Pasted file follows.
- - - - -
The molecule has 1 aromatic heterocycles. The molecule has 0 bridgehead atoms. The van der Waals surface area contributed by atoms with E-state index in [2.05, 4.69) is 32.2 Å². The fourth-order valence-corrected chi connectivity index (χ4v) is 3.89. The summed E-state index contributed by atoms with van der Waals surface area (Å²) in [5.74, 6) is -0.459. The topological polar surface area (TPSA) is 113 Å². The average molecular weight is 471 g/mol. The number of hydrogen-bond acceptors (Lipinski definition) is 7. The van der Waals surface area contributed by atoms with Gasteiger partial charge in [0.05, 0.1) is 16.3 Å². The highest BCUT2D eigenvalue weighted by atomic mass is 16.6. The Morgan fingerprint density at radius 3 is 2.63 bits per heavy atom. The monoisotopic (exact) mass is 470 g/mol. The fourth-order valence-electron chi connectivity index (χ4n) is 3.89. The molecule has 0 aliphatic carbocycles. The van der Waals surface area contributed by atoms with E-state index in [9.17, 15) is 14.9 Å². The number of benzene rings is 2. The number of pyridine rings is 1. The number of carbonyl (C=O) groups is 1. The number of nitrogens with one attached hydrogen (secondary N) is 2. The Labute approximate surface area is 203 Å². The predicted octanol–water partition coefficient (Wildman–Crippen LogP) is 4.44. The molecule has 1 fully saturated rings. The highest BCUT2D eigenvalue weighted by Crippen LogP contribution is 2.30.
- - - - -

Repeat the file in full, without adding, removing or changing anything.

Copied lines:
The molecule has 1 aromatic heterocycles. The molecule has 0 bridgehead atoms. The van der Waals surface area contributed by atoms with E-state index in [2.05, 4.69) is 32.2 Å². The fourth-order valence-corrected chi connectivity index (χ4v) is 3.89. The summed E-state index contributed by atoms with van der Waals surface area (Å²) in [5.74, 6) is -0.459. The topological polar surface area (TPSA) is 113 Å². The average molecular weight is 471 g/mol. The number of hydrogen-bond acceptors (Lipinski definition) is 7. The van der Waals surface area contributed by atoms with Gasteiger partial charge in [0.05, 0.1) is 16.3 Å². The highest BCUT2D eigenvalue weighted by atomic mass is 16.6. The Morgan fingerprint density at radius 3 is 2.63 bits per heavy atom. The monoisotopic (exact) mass is 470 g/mol. The fourth-order valence-electron chi connectivity index (χ4n) is 3.89. The molecule has 0 aliphatic carbocycles. The van der Waals surface area contributed by atoms with E-state index in [9.17, 15) is 14.9 Å². The number of benzene rings is 2. The number of pyridine rings is 1. The number of carbonyl (C=O) groups is 1. The number of nitrogens with one attached hydrogen (secondary N) is 2. The Labute approximate surface area is 203 Å². The predicted octanol–water partition coefficient (Wildman–Crippen LogP) is 4.44. The molecule has 1 fully saturated rings. The highest BCUT2D eigenvalue weighted by Crippen LogP contribution is 2.30.